Ford begins testing first right-hand-drive Mustang

Ford plans to market right-hand-drive Mustangs in 25 markets including the United Kingdom, Australia and South Africa.
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DETROIT -- Ford Motor Co. has begun testing the first prototype of the right-hand-drive Mustang pony car.

Ford said today its engineers recently finished building the handmade prototype, which will be used in various developmental tests in coming months.

The redesigned 2015 Mustang was developed to sell more widely in global markets for the first time. Ford plans to market right-hand-drive Mustangs in 25 markets including the United Kingdom, Australia and South Africa.

Until now, the Mustang has been a left-hand-drive vehicle only, designed and manufactured primarily to sell in its home North American market.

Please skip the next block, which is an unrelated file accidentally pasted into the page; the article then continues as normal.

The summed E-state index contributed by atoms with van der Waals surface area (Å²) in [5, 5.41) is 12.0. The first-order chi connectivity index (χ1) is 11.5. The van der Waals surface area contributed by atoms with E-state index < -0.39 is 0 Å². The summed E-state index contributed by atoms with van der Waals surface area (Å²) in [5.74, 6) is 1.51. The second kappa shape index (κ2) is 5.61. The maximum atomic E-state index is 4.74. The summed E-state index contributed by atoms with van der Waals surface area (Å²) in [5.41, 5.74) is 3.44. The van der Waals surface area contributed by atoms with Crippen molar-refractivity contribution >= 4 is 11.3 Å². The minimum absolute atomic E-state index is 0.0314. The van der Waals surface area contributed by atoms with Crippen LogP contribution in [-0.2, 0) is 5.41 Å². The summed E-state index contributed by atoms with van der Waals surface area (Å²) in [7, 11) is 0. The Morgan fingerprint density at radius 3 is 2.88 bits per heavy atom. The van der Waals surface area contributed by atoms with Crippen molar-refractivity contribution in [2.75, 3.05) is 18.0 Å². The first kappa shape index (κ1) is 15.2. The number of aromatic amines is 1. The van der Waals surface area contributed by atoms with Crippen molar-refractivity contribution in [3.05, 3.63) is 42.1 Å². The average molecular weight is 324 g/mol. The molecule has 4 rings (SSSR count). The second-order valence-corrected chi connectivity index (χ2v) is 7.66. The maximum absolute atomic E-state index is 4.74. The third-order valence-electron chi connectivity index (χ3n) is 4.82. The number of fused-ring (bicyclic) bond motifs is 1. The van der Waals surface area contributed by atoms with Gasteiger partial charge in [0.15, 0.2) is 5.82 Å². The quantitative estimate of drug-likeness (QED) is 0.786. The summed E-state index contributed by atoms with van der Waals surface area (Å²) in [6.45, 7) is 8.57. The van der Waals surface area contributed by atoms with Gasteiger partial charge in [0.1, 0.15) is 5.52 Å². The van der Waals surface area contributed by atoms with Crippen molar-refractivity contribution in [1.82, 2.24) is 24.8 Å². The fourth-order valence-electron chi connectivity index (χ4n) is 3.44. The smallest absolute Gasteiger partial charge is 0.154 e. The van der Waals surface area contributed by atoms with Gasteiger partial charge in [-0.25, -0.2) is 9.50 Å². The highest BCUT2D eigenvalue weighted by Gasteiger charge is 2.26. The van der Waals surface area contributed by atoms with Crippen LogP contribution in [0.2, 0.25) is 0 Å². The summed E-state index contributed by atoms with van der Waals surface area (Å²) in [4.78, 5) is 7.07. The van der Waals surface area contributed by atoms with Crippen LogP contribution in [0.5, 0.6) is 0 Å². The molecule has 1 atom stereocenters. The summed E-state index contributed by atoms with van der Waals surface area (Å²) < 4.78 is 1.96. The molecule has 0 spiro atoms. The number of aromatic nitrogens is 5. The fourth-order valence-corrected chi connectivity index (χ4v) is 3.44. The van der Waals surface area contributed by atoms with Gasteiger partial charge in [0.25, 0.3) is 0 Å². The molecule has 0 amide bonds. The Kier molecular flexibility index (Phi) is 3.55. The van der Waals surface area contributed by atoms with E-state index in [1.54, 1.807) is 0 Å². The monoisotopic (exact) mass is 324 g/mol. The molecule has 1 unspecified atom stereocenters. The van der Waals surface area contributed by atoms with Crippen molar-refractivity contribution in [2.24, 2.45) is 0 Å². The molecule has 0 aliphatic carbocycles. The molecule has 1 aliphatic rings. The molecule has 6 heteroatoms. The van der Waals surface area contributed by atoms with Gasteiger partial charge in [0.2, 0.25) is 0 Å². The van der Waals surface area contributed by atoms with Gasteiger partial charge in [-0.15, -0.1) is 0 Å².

The first right-hand-drive Mustangs will go on sale sometime in the first half of next year after the home-market launch this fall. All Mustangs will be made in Ford’s Flat Rock, Mich., assembly plant.


The right-hand-drive version is part of Ford’s effort to globalize its iconic pony car. Ford now will sell the Mustang in more than 120 countries, including 56 new left-hand-drive markets and 25 right-hand-drive countries.

Mustangs have been sold in small numbers outside the U.S. since the car debuted in 1964 -- about 161,000 cars in total. But the only right-hand-drive versions were created by do-it-yourself enthusiasts using often-expensive conversion kits.

Ford says about 4,000 Mustangs were sold in 35 countries outside North America last year including the United Arab Emirates, Chile and the Philippines.

For the 50th anniversary of its launch, Ford redesigned the Mustang with features that would make it more appealing to customers around the world. Among those are an independent rear suspension and a 2.3-liter, four-cylinder EcoBoost engine.

You can reach Bradford Wernle at bwernle@crain.com.


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